And it really is tough to make progress when you believe yourself to be faced with an existential threat.
It causes, as we talked about ten minutes ago, fear, defensiveness, and wall building.
But it’s sobering to see how that looks up close and personal.
VB: Who are some of the thinkers or authors who have had a significant influence on you and your approach to tough problem solving?
So it’s definitely—well it’s not definitely—in some ways it’s the toughest of problems anyone has to deal with.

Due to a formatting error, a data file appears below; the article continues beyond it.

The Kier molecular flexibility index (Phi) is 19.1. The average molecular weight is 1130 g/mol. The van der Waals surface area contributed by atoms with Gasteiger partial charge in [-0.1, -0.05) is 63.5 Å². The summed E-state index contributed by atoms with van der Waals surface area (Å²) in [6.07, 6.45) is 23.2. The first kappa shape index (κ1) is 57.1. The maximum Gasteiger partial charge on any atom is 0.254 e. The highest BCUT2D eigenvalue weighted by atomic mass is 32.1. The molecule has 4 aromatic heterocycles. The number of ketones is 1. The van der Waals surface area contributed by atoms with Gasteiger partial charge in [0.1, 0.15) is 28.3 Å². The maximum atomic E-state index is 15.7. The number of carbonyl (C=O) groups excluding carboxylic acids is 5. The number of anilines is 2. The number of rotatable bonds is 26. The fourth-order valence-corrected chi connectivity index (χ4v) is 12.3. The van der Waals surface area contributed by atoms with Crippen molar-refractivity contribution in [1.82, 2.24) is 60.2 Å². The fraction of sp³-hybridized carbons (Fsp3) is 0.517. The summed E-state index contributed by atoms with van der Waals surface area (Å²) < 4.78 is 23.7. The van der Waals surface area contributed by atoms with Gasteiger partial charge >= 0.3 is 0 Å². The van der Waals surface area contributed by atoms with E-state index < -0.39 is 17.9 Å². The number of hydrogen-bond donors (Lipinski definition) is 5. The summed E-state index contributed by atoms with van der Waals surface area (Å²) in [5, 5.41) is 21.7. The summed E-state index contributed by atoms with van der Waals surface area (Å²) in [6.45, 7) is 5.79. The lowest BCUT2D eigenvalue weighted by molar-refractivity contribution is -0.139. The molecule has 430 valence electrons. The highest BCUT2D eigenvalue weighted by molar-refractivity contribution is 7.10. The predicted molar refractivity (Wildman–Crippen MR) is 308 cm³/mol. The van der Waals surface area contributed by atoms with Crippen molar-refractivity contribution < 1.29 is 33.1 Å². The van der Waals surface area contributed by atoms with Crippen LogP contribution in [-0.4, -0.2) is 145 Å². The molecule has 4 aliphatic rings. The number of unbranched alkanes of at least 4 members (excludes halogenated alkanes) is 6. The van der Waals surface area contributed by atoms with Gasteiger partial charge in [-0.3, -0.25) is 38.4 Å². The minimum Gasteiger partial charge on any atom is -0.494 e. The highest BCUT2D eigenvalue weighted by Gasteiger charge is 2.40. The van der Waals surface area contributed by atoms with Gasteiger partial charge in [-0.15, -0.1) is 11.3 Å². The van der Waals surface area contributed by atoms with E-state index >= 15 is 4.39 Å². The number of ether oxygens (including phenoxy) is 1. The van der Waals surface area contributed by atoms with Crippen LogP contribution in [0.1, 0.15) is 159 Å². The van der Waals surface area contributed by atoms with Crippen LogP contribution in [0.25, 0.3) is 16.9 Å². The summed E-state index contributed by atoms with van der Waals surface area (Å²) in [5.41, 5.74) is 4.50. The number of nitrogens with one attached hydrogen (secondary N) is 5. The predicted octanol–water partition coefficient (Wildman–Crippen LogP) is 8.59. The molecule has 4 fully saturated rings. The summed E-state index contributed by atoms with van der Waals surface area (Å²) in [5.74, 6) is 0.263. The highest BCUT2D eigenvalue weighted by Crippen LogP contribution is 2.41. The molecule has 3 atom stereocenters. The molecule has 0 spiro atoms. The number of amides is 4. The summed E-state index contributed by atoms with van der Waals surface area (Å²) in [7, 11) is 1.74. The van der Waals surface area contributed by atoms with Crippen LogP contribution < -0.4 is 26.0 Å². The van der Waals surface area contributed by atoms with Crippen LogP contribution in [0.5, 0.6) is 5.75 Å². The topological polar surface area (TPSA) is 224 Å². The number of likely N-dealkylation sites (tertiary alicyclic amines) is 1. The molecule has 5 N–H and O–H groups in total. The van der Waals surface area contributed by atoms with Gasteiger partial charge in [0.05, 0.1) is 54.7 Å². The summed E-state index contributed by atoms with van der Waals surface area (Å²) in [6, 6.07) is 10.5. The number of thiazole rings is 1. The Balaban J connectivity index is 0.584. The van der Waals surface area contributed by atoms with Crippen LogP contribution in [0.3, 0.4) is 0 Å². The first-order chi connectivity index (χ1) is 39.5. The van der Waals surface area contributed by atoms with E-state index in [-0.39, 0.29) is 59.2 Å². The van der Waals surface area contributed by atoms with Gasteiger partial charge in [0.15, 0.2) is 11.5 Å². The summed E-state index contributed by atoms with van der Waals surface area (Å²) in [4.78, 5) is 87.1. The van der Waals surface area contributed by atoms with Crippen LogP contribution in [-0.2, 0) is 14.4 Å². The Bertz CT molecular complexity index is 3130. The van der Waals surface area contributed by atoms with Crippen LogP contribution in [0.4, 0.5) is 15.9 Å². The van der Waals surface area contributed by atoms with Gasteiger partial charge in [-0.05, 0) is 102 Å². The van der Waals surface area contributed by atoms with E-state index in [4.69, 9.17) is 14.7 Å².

You are fortunate to live in Canada’s leading province on this matter. I’m also working these days in Israel, for the first time, in a substantial way.Last week we learned that the authoritarian approach to solving tough problems, where the expert, the boss or the politician attempts to solve it does not work.Rather, it hurts and as Adam Kahane, author of Solving Tough Problems, learned from his dental nurse, when something you are doing hurts then stop doing it. Vern Burkhardt (VB): What were the most challenging problems you have worked on? At the moment I’m active in my home country of Canada on climate change.I’ve learned in the trenches from people like Peter Senge, Otto Scharmer, and Joseph Jaworski.VB: Obviously you have a close professional relationship with Peter Sengemdash;"he wrote the forward to Solving Tough Problems. Peter Senge doesn’t work as a consultant; he’s an academic and an author.We’ve been working since August 2007 with a group that goes by the name of 3E, the Economy, Energy and Environment Initiative.It is trying to bring together business people from the industrial, finance and energy sectors, environmental activists, academics, researchers and politicians to shift Canada from being a laggard, which it is at the moment, terribly embarrassing, to a leader in this field. Simply because it can only be addressed through international collective action, and there aren’t a lot of good precedents for that.The truth is I’m somebody who learns mostly not by reading but by bumping my head.I’ve been influenced very little by books, mostly by colleagues.knew that he had to use the language of power in order to effect change. I think the good news is the situation has the hope of coming right.Because aboriginal people in Canada are winning the power battle.